Article Text

PDF

Effect of contact avoidance or treatment with oral prednisolone on bronchoalveolar lavage surfactant protein A levels in subjects with farmer's lung.
  1. Y. Cormier,
  2. E. Israël-Assayag,
  3. M. Desmeules,
  4. O. Lesur
  1. Unité de Recherche, Hôpital and Université Laval, Chemin Ste-Foy, Québec, Canada.

    Abstract

    BACKGROUND: Surfactant protein A (SP-A) acts as an immune system modulator in the lungs and may therefore be involved in the pathogenesis of hypersensitivity pneumonitis. METHODS: The levels of SP-A in bronchoalveolar lavage (BAL) fluid were measured in 20 subjects with acute farmer's lung, 16 asymptomatic dairy farmers, and 14 normal controls. Eight patients had a second evaluation after one month of treatment by either contact avoidance (n = 3) or oral prednisolone (20 or 25 mg/day, n = 5). Chest radiographs and lung function measurements were also obtained in all farmers, twice in those re-evaluated after treatment. RESULTS: Patients with acute farmer's lung had significantly higher levels of SP-A than asymptomatic farmers and normal controls (p = 0.005) with mean (SE) values of 1.43 (0.29) micrograms/ml, 0.62 (0.09) microgram/ml, and 0.68 (0.11) microgram/ml, respectively. In eight subjects tested after one month of treatment the level of SP-A was unchanged although all were clinically improved. No correlations were seen between levels of SP-A in BAL fluid and numbers of BAL cells, lung function measurements, or chest radiographic scores. CONCLUSION: Although the level of SP-A is increased in the BAL fluid of patients with acute farmer's lung, it is not correlated with clinical abnormalities of this disease.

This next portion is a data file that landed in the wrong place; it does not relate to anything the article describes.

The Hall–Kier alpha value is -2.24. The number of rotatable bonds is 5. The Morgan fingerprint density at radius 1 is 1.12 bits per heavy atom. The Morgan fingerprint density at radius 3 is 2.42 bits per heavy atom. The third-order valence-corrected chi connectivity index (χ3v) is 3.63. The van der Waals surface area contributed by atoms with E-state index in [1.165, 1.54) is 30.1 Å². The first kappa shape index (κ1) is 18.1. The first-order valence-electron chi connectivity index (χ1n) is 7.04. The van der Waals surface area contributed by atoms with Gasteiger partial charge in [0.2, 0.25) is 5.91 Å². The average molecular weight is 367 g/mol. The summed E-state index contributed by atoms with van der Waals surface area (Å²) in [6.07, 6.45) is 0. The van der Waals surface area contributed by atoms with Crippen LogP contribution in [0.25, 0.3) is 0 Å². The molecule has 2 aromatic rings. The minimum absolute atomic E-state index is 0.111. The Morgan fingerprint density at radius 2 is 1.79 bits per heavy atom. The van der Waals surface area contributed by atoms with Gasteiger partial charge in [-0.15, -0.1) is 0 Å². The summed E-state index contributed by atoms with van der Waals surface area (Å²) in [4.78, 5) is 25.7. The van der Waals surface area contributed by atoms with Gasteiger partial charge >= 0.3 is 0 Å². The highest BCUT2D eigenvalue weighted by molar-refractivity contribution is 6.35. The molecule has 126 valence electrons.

Statistics from Altmetric.com

    Request permissions

    If you wish to reuse any or all of this article please use the link below which will take you to the Copyright Clearance Center’s RightsLink service. You will be able to get a quick price and instant permission to reuse the content in many different ways.